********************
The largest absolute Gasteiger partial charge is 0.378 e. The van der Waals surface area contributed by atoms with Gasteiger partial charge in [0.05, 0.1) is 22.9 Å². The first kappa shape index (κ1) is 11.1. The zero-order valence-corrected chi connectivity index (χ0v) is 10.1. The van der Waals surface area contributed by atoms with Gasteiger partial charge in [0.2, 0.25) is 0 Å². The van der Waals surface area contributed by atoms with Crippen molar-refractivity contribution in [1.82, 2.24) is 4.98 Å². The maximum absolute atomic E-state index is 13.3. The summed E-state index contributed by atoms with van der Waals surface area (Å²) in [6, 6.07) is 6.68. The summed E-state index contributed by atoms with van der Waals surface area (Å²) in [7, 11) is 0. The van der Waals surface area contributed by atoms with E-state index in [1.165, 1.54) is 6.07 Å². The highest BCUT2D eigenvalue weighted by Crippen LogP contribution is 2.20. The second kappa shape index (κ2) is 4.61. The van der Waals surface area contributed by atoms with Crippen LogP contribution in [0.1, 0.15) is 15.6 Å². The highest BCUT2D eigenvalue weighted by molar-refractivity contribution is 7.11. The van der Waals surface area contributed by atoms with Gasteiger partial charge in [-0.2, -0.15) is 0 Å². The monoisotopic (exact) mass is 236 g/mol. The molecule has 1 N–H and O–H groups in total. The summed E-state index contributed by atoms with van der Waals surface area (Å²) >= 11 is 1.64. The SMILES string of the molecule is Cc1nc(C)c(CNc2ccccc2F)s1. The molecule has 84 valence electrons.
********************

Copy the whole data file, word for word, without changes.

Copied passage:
The largest absolute Gasteiger partial charge is 0.378 e. The van der Waals surface area contributed by atoms with Gasteiger partial charge in [0.05, 0.1) is 22.9 Å². The first kappa shape index (κ1) is 11.1. The zero-order valence-corrected chi connectivity index (χ0v) is 10.1. The van der Waals surface area contributed by atoms with Gasteiger partial charge in [0.2, 0.25) is 0 Å². The van der Waals surface area contributed by atoms with Crippen molar-refractivity contribution in [1.82, 2.24) is 4.98 Å². The maximum absolute atomic E-state index is 13.3. The summed E-state index contributed by atoms with van der Waals surface area (Å²) in [6, 6.07) is 6.68. The summed E-state index contributed by atoms with van der Waals surface area (Å²) in [7, 11) is 0. The van der Waals surface area contributed by atoms with E-state index in [1.165, 1.54) is 6.07 Å². The highest BCUT2D eigenvalue weighted by Crippen LogP contribution is 2.20. The second kappa shape index (κ2) is 4.61. The van der Waals surface area contributed by atoms with Crippen LogP contribution in [0.1, 0.15) is 15.6 Å². The highest BCUT2D eigenvalue weighted by molar-refractivity contribution is 7.11. The van der Waals surface area contributed by atoms with Gasteiger partial charge in [-0.2, -0.15) is 0 Å². The monoisotopic (exact) mass is 236 g/mol. The molecule has 1 N–H and O–H groups in total. The summed E-state index contributed by atoms with van der Waals surface area (Å²) >= 11 is 1.64. The SMILES string of the molecule is Cc1nc(C)c(CNc2ccccc2F)s1. The molecule has 84 valence electrons.